0

I am using below code to use json but i need more url connection in same page, how to achive it, thanks in advance

- (void)connection:(NSURLConnection *)connection didReceiveResponse:(NSURLResponse *)response {
[responseData setLength:0];
}

- (void)connection:(NSURLConnection *)connection didReceiveData:(NSData *)data {
[responseData appendData:data];
}

- (void)connection:(NSURLConnection *)connection didFailWithError:(NSError *)error {
NSLog([NSString stringWithFormat:@"Connection failed: %@", [error description]]);
 }

- (void)connectionDidFinishLoading:(NSURLConnection *)connection {
[connection release];
//do something with the json that comes back ... (the fun part)
}

- (void)viewDidLoad
{
[self searchForStuff:@"iPhone"];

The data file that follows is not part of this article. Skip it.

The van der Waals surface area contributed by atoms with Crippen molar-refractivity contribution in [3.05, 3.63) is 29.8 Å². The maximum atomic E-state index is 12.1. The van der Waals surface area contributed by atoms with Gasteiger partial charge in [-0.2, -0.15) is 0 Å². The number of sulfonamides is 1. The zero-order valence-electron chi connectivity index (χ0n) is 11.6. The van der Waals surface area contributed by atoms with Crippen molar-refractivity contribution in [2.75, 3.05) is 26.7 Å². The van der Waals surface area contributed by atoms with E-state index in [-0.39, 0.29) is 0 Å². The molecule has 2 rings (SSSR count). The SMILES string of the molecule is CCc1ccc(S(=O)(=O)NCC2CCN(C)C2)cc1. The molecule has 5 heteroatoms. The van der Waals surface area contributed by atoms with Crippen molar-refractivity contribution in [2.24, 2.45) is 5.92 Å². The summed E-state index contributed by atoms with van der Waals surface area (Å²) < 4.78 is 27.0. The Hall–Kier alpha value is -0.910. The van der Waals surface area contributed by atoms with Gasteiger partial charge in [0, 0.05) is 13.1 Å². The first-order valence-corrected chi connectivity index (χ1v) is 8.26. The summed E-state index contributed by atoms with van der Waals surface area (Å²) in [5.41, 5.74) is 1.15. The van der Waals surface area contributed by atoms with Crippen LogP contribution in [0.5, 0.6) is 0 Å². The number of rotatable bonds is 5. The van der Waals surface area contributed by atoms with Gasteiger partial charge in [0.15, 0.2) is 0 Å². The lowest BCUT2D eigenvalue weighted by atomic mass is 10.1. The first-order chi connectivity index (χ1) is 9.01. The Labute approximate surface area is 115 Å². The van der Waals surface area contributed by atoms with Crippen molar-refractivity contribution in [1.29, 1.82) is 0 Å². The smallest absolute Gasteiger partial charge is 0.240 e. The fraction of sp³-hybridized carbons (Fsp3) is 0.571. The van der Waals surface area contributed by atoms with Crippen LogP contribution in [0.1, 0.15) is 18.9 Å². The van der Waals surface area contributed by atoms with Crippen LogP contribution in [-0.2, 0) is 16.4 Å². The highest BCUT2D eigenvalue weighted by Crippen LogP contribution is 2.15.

}

-(void)searchForStuff:(NSString *)text
 {
responseData = [[NSMutableData data] retain];
NSURLRequest *request = [NSURLRequest requestWithURL:[NSURL   URLWithString:@"http://www.whatever.com/json"]];
[[NSURLConnection alloc] initWithRequest:request delegate:self];
}

I am using php for web access

2

You could use instance variables to keep pointers to the connections. Then in the delegate callbacks, check for pointer equality to check which connection you're dealing with.

| improve this answer | |
  • Well, may I suggest you build some simple things first, get the hang of Objective C, maybe follow some tutorials and then give it a try yourself ;). Or, just use Dan Rays excellent solution. – Rengers Oct 28 '11 at 13:41
1

As NSValue conforms to NSCopying I use it to wrap the pointer to the connection, and use this as the key to access relevant data from a NSMutableDictionary. For example you might do something like the following:

-(void)searchForStuff:(NSString *)text withTarget:(id)target selector:(SEL)selector {
    responseData = [[NSMutableData data] retain];
    NSURLRequest *request = [NSURLRequest requestWithURL:[NSURL URLWithString:@"http://www.whatever.com/json"]];
    NSDictionary *options = [NSDictionary dictionaryWithObjectsAndKeys:target,@"target",NSStringFromSelector(selector),@"selector",nil];